Madam MacDella Mackie Cooper

“We want to rescue Liberia, bring investors, revitalise education sector” – MacDella Mackie Cooper Tells Int’l Media

By Iyabo Lawal | The Guardian

Madam MacDella Mackie Cooper

MacDella Mackie Cooper – also known by many as “Liberia’s Angel” – was born in Monrovia, Liberia. She enjoyed a happy and loving childhood until her life was deeply affected by the Liberian Civil War. After witnessing unthinkable and unspeakable atrocities, she sought refuge in Côte d’Ivoire before migrating to the United States in 1993. Cooper achieved academic excellence in high school and was subsequently awarded a full academic scholarship to the College of New Jersey (TCNJ), where she earned a degree in Electronic Communications. Cooper’s success continued into her professional life, and shortly thereafter, she established the MacDella Cooper Foundation (MCF). MCF’s mission is to Educate, Train and Motivate Africa’s most vulnerable children, disadvantaged youth, and marginalised women to become productive contributors to their nation’s economic, social, and political development. MCF Academy, a tuition-free boarding school, opened in 2010 and provided the children of Liberia with quality education and the opportunity to attend college.

In 2022, the MacDella Cooper Foundation also opened a STEAM Academy for Girls. The foundation strives to foster future leaders who take pride in themselves and their country. MacDella Cooper’s dedication to social welfare has transformed the lives of hundreds of vulnerable women, children, and youth. Ms. Cooper continues to promote effective leadership and inclusive governance in Liberia. As an advisor and board member, she actively engages in leadership roles with international humanitarian organisations. Pushing forward, Cooper, a 2023 Liberian Presidential candidate, is leading the way by pursuing ‘The Movement for One Liberia’ (MOL). This accredited political party provides democratic rights and civil liberties to every Liberian. Cooper’s unwavering desire to build a political environment representative of all its citizens will foster a robust, fair, and inclusive republic. As Liberians go to the polls on October 10 to elect their president, Cooper told The Guardian that she has stepped down and formed an alliance with former Vice President Joseph Nyuma Boakai. She spoke on the election and other issues with IYABO LAWAL.

• We Cannot Afford Six Years Of Children Dying Of Illegal Drugs

• Boakai Will Create Jobs, Stop Domestic Violence

How prepared are you for the forthcoming presidential elections?

For the forthcoming October 10 presidential and general elections, we have formed an alliance with the Unity Party. And so, within the Unity Party Alliance, we have become the rescue party of the nation. That’s what we call ourselves: Rescue Mission.

I was initially a candidate, however, following the alliance and collaborations we’ve built, we have selected a former Vice President, Joseph Nyuma Boakai, as our presidential candidate. I stepped back to push him forward, because after conducting a national opinion survey and polls, we realised that he had a better chance of getting us a win.

I was a philanthropist for about 20 years of my life. To support women and children coming out of the war, I started a charity called MacDella Foundation in the early 2000, because they were the most vulnerable during the crisis.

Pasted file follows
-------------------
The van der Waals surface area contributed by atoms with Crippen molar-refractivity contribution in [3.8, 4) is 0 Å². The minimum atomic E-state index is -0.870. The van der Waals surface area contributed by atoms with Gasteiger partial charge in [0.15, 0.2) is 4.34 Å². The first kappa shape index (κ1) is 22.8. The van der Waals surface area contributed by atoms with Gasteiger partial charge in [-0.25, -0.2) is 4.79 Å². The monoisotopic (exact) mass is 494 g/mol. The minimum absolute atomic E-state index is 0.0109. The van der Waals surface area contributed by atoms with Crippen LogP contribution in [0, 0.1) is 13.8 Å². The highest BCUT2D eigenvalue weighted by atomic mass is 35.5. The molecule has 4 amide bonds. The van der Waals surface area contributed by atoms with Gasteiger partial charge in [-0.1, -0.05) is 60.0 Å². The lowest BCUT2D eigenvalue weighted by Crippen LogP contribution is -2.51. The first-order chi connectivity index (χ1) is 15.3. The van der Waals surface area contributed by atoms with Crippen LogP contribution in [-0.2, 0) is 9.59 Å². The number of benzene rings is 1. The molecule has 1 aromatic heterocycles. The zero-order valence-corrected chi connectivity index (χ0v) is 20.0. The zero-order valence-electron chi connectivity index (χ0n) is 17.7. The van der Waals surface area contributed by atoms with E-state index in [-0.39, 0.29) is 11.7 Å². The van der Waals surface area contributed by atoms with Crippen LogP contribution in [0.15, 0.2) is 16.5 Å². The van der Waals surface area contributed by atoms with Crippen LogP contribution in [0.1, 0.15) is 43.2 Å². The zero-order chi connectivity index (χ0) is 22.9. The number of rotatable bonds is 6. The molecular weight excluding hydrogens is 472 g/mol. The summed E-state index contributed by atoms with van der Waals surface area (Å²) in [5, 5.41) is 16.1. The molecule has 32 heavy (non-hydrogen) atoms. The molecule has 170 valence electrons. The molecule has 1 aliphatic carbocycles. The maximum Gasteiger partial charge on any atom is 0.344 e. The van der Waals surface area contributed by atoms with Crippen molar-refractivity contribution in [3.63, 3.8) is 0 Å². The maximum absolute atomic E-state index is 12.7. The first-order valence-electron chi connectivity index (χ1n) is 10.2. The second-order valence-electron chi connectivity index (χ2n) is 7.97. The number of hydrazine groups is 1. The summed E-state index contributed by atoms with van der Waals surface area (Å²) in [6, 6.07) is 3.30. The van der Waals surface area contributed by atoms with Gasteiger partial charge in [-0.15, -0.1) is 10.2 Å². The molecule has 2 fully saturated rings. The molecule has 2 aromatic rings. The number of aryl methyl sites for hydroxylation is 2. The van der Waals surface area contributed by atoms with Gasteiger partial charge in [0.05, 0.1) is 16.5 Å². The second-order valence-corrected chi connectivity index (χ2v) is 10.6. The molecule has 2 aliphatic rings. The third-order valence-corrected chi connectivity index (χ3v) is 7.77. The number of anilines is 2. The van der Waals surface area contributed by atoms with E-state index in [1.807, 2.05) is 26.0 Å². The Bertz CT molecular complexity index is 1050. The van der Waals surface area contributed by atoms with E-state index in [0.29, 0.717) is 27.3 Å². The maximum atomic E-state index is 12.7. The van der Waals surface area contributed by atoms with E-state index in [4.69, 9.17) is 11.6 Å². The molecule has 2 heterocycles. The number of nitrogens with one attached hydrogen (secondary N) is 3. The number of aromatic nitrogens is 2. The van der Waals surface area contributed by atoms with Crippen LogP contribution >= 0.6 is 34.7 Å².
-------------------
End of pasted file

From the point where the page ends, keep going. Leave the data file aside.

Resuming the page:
After doing that for several years, building schools, giving women micro-loans, I saw that charity was a different solution to long-term national problems that we were facing in our country, we could not depend on charity to run our nation. I thought of going into politics; impact and support the right policies so that we could have the right policy on education, not just on paper, but implemented.

I wanted to see not just a few thousands supported by my philanthropic initiative, but I want to see a country that benefitted all children of Liberia. I was tired of seeing this discrimination, especially towards the female child. I really want to see a Liberia that provides equal opportunities across board, without the concept of this is mine first before the people. Maybe I’m too much of an advocate, advocating for the rights of women, children, and underdogs, minority groups that have been over looked. I was not just content being up there in the continent when my region, my people are not okay.

And at this critical moment in our nation’s history, I don’t think I need a participation trophy. My desire is to see a change of administration, because Liberia is at a crossroad, and if we don’t change the administration, we are going to regress to a point that will bring us back into the years of conflict again. And since we don’t want that to happen, we have decided to give Liberians, the leader that will unify them, unite the country and keep our peace and stability.

So, we have joined forces with the former Vice President to fight for this win and be able to give Liberians the leadership that they need to keep peace and stability within the region.

But Boakai was in government for eight years, he had opportunity to change the situation, but couldn’t do that. Why do you think that he would do something different this time around?

Vice presidents, by their positions, are to support the agenda of the president. And as the vice president, he couldn’t override his boss on decisions, opinions or visions. She came in with her vision for the country and he could not, by any means, try to override. So, she created the agenda, and they were there to execute it.